*NEW* Training Class: Combat Transition
Having chewed things over with students and a couple of others, I have made the decision to change that up. The background is this:
I am very happy with the format of the CRCD classes. In the overwhelming majority of cases I am able to get students through the class and achieve the training objectives. So I don’t want to mess with CRCD, it is a good product. I am also happy with the Combat Patrol class, and now having run it, the combination 5 day class. From comments that I have made, echoed by students, it is pretty clear that attendance on multiple classes really makes a difference to students. It’s not a one-shot game. You may get the basics first time, but your awareness, and competence level, will increase each time. Just look at Ernie’s recent AAR after the 5 day class HERE to see an example of that. He attended a CRCD in March and then returned with a buddy for the 5 day.
I often use the metaphor to students of treading water and keeping your head above water: my aim with first time students, whatever your level of competence, is to get you through the class while keeping your head above water (as the water rises, in the mine shaft!) If you show up with more experience, or gain it through attendance on multiple classes, you will get beyond treading water, and begin to swim.
I had the following feedback from students on the 5 day:
1) Many of them had friends who were intimidated to show up at class, doubting their ability level to complete it. The students themselves had in many cases been nervous, in the days leading up to class, about what they were about to undertake.
2) Weapon manipulation is different at CRCD. It is different doing it kneeling/prone on natural ground, while under physical and nervous stress. Dealing with the basics of malfunction clearance can be a pain when you really need to be focusing on the bigger picture. Better combat environment weapon manipulation would enhance the learning experience on the class. Rather than being focused on running their rifle, they could better focus on what is going on around them : shoot – move – communicate. Raise their game. Because let’s face it, not everyone is running drills in their basement before showing up, right? And even then, are they the right drills?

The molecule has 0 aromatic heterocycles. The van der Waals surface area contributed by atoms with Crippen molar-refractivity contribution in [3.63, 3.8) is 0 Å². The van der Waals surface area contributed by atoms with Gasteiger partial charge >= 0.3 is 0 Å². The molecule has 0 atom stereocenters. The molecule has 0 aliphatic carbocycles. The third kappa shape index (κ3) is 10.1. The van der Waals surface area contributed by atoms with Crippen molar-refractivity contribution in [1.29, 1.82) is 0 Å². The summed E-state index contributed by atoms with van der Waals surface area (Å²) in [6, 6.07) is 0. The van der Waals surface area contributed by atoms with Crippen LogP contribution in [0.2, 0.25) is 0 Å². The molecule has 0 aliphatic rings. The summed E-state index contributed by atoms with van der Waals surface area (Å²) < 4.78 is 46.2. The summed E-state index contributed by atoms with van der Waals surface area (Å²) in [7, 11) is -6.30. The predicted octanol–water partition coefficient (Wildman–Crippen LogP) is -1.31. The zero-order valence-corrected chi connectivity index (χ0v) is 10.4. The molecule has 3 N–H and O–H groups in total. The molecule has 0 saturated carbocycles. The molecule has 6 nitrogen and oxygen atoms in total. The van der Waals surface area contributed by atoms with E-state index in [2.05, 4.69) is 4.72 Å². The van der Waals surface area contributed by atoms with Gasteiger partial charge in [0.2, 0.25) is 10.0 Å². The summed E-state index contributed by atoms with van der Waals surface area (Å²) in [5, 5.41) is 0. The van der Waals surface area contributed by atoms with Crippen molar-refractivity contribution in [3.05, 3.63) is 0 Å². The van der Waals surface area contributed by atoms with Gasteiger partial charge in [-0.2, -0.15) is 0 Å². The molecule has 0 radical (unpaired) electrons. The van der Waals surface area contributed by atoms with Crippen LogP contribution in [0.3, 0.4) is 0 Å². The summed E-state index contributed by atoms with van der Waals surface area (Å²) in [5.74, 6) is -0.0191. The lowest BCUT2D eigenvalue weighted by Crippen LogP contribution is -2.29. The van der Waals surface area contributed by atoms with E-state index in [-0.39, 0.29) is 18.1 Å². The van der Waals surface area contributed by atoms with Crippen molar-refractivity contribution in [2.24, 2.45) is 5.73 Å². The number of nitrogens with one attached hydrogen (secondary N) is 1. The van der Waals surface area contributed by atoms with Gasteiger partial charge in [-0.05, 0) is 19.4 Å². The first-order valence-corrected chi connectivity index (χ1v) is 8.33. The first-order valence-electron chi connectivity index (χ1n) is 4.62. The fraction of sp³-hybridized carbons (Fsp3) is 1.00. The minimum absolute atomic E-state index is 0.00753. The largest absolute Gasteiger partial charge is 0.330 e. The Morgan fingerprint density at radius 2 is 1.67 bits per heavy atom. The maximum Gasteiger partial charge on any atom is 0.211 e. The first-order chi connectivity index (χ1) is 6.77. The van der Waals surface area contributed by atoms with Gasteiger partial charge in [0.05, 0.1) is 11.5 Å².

So I tried an experiment on the Sunday. I had a buddy, there to observe; a three combat tour Iraq/Afghanistan veteran. I roped him into running a background activity weapons manipulation class. Everyone benefited from the additional training time.
So this is the plan, which I will implement next week by updating web pages etc. It will go live as of the 26/27 April CRCD Class:
On the day prior to all CRCD Classes, including combination 5 day classes, there will be an optional training day:
1) 4 hours morning training on TC3.
2) 4 hours afternoon training on ‘Combat Transition.’
This training day will be an additional $100 to the class cost. I hope to rope in my friend to run the Combat Transition portion, but when he (or other future AI’s) are not there, I will run it.
Note that I said optional. I am going to update my pre-class weapons proficiency statement to include the ability to perform the stated drills, for those who cannot or do not want to attend the pre-CRCD training. It would be ideal for everyone to do it, but I know some have booked classes and can only afford leave for the weekend, so at least for now it will be optional.
The Combat Transition curriculum is still under development, but the outline plan right now is to include dry and live training to include the following:
(Note: these topics are covered on the CRCD itself, but this additional pre-training will benefit many with by improving levels of competence, and most importantly, confidence to attend the training).
1) An opportunity to Zero weapons.
2) Fire positions:
3) Use of cover
5) Target Indication
6) Stoppage drills:
– Emergency reload (Empty Magazine)
– Tactical Reload
– Immediate Action: Tap/Rack/Bang (OSPORTS)
– Remedial Action: more complex stoppages, such as double feeds and stovepipes etc.
7) Stress firing/reloads
(Note: don’t get hung up on terminology: get the weapon back in the fight!)
The key point to take away here is that this may sound like square range stuff, but square range is a vital part of the transition to field firing. However, the vital thing is that this is transition training between square range firing and field combat live firing. It will be designed to get you ready to operate on the CRCD at a higher level, and you will begin to identify gear shortfalls and learn to do things like weapon manipulation in the prone and ‘in the wild.’
A better run up, a shallower learning curve, and less intimidation for those on the fence about attending.
I highly recommend that you add this class. For now at least, it will remain optional, under ongoing review. Those already booked on classes are grandfathered in anyway.